We commonly call the false self a mask, which if you prefer, can be described as protective veil we wear, a defence against external influences, or that which is defined in the dictionary as an object normally worn typically for protection or disguise

Behind the Mask >>


The Fatigue of ResentmentThe Fatigue of Resentment

In her book Wishful Drinking, the actress Carrie Fisher used the saying, “Resentment is like drinking poison and waiting for the other person to die.”

What I think is meant by this often used quotation is that in resenting someone who is most likely unaware of your feelings, you are actually only harming yourself.

The Fatigue of Resentment >>


A Consideration of RelapseA Consideration of Relapse

It can be said that successful recovery from addiction means finding the willingness to do what someone else tells us to do. In early recovery this is may seem difficult, if not impossible.

Why? Because the active addict has survived on a feeling of omnipotence, he has become master of his own nonsensical universe to the point where no one can tell him what to do.

A Consideration of Relapse >>


The Complications of Shame and GuiltThe Confusing Emotions of Addiction

When working with the confusing emotions of addiction, I often witness a distinct correlation yet paradoxically an inconsistency between guilt and shame.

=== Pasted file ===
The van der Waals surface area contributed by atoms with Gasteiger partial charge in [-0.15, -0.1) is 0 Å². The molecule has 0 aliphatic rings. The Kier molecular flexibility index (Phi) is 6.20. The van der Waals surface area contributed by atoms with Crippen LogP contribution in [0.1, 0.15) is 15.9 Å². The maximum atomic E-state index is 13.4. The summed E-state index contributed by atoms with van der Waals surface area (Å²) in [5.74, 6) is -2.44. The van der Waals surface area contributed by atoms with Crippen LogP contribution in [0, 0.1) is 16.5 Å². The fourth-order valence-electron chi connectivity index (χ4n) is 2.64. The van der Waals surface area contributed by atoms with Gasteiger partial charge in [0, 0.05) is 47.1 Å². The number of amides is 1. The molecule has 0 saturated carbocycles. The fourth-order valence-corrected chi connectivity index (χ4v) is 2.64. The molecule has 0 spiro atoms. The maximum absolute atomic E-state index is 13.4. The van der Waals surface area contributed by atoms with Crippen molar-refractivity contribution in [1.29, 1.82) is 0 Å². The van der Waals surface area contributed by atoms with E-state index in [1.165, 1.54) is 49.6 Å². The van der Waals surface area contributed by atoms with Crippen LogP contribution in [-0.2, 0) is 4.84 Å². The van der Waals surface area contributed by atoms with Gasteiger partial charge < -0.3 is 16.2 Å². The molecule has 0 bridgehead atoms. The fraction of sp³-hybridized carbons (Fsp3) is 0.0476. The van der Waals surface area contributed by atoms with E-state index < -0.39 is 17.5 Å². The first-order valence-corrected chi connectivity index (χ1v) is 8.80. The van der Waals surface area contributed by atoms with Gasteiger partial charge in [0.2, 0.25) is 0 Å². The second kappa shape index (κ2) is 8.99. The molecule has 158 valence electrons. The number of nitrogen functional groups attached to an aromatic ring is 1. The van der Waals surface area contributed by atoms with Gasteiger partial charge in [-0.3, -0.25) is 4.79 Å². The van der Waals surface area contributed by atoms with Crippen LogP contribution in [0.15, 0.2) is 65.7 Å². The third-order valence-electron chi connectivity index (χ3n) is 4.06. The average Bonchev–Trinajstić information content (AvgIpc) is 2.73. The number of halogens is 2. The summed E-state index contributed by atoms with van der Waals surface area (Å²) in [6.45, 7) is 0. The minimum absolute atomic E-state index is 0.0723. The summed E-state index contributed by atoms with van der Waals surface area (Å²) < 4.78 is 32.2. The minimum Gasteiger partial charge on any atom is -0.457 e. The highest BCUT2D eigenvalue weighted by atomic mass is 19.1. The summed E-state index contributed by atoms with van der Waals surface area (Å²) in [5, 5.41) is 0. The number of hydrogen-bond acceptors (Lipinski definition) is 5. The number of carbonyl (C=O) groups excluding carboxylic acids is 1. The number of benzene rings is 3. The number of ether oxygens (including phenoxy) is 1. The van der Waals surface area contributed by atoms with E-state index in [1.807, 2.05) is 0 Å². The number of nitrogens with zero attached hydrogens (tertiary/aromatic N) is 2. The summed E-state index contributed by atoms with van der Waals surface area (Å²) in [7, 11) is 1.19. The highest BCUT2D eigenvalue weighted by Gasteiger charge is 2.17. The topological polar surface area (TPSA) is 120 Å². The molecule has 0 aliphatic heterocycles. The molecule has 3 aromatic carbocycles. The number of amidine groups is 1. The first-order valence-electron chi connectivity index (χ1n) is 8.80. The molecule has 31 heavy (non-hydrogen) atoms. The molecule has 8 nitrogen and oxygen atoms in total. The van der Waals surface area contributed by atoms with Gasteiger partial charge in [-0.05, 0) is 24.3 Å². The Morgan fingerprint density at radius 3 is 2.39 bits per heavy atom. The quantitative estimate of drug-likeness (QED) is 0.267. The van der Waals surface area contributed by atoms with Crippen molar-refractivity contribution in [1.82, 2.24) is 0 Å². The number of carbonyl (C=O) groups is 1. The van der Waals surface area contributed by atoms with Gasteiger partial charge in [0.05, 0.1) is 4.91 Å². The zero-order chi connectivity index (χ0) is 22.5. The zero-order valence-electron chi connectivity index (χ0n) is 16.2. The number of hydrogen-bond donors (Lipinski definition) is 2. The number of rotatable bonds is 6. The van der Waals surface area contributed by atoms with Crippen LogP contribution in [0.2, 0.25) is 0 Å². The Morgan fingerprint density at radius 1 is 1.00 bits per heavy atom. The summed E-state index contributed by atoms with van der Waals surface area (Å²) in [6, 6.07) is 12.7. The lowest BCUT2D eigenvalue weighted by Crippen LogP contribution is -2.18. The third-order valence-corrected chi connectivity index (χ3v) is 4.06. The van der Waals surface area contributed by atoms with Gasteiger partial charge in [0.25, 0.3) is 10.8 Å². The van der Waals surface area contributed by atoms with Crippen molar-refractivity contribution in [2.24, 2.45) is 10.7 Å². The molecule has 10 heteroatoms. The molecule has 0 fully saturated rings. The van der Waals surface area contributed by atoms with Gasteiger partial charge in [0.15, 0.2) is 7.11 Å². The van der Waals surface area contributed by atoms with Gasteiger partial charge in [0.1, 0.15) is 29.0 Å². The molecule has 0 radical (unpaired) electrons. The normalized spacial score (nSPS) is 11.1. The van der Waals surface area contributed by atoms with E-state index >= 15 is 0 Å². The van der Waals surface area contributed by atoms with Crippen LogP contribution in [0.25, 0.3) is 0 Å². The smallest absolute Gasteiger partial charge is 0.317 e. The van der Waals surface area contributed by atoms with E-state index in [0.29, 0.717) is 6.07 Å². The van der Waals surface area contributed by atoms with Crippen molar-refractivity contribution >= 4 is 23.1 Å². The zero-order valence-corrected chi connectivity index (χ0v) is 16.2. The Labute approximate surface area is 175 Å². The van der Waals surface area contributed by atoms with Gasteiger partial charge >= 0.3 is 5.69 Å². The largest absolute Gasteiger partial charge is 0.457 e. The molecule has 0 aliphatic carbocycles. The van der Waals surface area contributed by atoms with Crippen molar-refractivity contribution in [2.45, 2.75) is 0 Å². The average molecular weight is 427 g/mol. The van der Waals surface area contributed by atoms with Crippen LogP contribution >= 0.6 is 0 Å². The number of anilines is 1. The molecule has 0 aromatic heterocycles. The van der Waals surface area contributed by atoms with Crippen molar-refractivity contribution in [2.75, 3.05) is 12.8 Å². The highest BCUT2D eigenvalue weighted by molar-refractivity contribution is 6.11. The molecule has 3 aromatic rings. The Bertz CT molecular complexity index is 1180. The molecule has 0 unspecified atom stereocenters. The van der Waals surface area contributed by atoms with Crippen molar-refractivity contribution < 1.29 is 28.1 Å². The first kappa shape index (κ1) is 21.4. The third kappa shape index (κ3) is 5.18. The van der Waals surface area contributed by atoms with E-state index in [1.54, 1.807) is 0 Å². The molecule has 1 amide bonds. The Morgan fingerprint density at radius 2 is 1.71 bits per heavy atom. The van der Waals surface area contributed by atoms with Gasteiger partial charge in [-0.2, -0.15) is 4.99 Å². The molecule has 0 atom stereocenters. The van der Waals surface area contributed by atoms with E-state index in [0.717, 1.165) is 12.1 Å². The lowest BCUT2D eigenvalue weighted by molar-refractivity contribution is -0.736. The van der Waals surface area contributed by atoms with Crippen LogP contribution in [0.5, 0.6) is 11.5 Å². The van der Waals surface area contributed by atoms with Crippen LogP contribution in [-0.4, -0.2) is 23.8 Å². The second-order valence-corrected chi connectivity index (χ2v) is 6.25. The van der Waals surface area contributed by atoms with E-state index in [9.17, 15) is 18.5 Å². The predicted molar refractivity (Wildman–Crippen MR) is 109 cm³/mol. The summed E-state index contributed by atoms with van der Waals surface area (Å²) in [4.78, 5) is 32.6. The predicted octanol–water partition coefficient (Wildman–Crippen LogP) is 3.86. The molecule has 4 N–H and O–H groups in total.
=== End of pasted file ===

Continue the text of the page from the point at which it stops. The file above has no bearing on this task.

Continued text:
This I feel is a confusion that is sometimes missed or misunderstood by the inexperienced or newly recovering addict, therefore worth taking a look at.

The Complications of Shame and Guilt >>


A Brief Look At Internet Addiction by Chris SharpeA Brief Look At Internet Addiction:

The internet can provide temporary feelings of power, control or intimacy. It may even validate the user by artificially increasing self-worth

Equally, in turn it can depress through guilt, shame, feelings of failure as well as creating emotions such as anger and frustration, all of which become too difficult to manage

Internet Addiction >>


The Recovery Process by Chris SharpeThe Recovery Process:

If you take time to read the first step of the Alcoholics Anonymous recovery programme you can’t help but notice that it mentions the word, powerless. For me as an Addiction Therapist, this is a word which simply equates to a loss of or lack of self-control. The very nature of drugs and alcohol or indeed most behavioural addictions is that they supply the user with a source of instant gratification.

This can be borne out by the late Carrie Fisher, who when relating to drug addiction in her confessional novel, ‘Postcards from the Edge,’ wrote, “The trouble with immediate gratification is that it’s not quick enough.” Therefore let us ask, if this suggests that with the recovery process we can also expect a quick fix